A. The industry, for most of the history of the fluid cleaning industry in the HDD market, has always rated the fluid cleaning systems by the amount of water they can pump through the set of centripetal cones that they use to separate the fine-particle solids. Usually, in a design, you design those cones to handle one and a half times the amount of fluid that the first-cut shaker will take. So, if you say to a contractor, “I have a 750-gallon-a-minute cleaning system,” because that’s what your cones are, but your first-cut shaker will only handle 500 gallons a minute, then that contractor believes, “I can buy this 750-gallon-a-minute fluid cleaning system and pump 750 gallons to it,” and you can’t.
Q. So, in effect, the first-cut shaker is the limiting factor?
A. The first-cut is the limiting factor. What contractors often then have to do is they have to put a coarse screen that lets everything fall through so that they can have enough capacity to pump their pump over there. What happens then is they overload their system with solids and it wears everything out prematurely, they don’t do as good a job at getting solids out and, as I said in my presentation, solids in drilling fluid are evil. They do really bad things to the cleaning system, to the drill, to the borehole — every aspect of the process.
Q. You mentioned WOTUS in your presentation. What is that and why should it concern HDD contractors?
A. WOTUS stands for “waters of the U.S.,” and it is an EPA (Environmental Protection Agency) and Army Corps of Engineers rule that gives them control over all of the water systems in the entire United States — and when I say water systems, I mean all of the watersheds. … In other words, the federal government will gain control over what happens on as much — it appears from the map — where it could be 85 percent of the landmass of the lower 48 and Alaska. It’s going to heavily affect the agricultural industry, and our industry leans on the agricultural industry to be able to land spread directional drilling fluids.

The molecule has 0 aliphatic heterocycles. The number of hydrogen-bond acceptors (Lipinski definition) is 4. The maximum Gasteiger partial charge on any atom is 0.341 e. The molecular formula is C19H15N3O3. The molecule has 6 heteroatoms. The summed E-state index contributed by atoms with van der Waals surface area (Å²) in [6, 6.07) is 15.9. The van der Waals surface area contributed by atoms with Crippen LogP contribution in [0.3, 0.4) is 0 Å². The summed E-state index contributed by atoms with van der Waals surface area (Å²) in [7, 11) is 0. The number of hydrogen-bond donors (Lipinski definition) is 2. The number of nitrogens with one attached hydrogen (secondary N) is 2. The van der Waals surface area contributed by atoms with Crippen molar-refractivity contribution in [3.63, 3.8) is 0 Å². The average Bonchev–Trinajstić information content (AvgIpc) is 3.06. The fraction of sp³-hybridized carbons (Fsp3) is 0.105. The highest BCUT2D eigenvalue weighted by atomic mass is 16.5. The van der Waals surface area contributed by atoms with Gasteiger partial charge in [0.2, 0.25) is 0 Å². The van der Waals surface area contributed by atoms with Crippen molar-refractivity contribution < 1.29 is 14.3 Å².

There have been studies done that show that land application is a viable alternative for them [HDD contractors]. If WOTUS goes through, that is taken off the table. Furthermore, because it is being wrapped into the Clean Water Act, there will be no disposal where any of those things could leak into any of these watersheds because of the Clean Water Act. It’s a complicated situation, but it is on the table. Right now, it is blocked by the courts, but that’s not forever.
Q. So what are the disposal options if that passes, if that clears the courts?
A. It will become very limited. I can’t sit here and tell you that I know exactly where we will wind up if that passes. It is something that could, overnight, affect us dramatically in this industry. And so we need to have our eyes on it, be paying attention to it and understand what may come our way.
Q. What should contractors know about sizing a fluid separation system before they go out and buy one or lease one?